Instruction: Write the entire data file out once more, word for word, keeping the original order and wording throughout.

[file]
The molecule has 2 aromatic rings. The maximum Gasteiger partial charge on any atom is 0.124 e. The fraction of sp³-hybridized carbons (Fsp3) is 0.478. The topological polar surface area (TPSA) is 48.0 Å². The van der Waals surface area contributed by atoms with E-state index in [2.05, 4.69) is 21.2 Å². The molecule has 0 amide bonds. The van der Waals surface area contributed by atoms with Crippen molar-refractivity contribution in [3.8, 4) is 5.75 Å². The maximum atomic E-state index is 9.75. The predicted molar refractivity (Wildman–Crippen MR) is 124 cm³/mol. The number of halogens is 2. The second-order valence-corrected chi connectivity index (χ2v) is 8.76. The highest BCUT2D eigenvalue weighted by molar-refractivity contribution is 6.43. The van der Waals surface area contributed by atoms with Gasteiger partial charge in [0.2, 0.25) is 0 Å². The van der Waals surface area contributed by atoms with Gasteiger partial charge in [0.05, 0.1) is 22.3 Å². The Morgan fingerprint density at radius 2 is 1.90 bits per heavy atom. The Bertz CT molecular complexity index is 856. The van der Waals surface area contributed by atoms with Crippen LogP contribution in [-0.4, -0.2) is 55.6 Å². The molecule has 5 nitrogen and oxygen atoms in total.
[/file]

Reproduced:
The molecule has 2 aromatic rings. The maximum Gasteiger partial charge on any atom is 0.124 e. The fraction of sp³-hybridized carbons (Fsp3) is 0.478. The topological polar surface area (TPSA) is 48.0 Å². The van der Waals surface area contributed by atoms with E-state index in [2.05, 4.69) is 21.2 Å². The molecule has 0 amide bonds. The van der Waals surface area contributed by atoms with Crippen molar-refractivity contribution in [3.8, 4) is 5.75 Å². The maximum atomic E-state index is 9.75. The predicted molar refractivity (Wildman–Crippen MR) is 124 cm³/mol. The number of halogens is 2. The second-order valence-corrected chi connectivity index (χ2v) is 8.76. The highest BCUT2D eigenvalue weighted by molar-refractivity contribution is 6.43. The van der Waals surface area contributed by atoms with Gasteiger partial charge in [0.2, 0.25) is 0 Å². The van der Waals surface area contributed by atoms with Gasteiger partial charge in [0.05, 0.1) is 22.3 Å². The Morgan fingerprint density at radius 2 is 1.90 bits per heavy atom. The Bertz CT molecular complexity index is 856. The van der Waals surface area contributed by atoms with Crippen LogP contribution in [-0.4, -0.2) is 55.6 Å². The molecule has 5 nitrogen and oxygen atoms in total.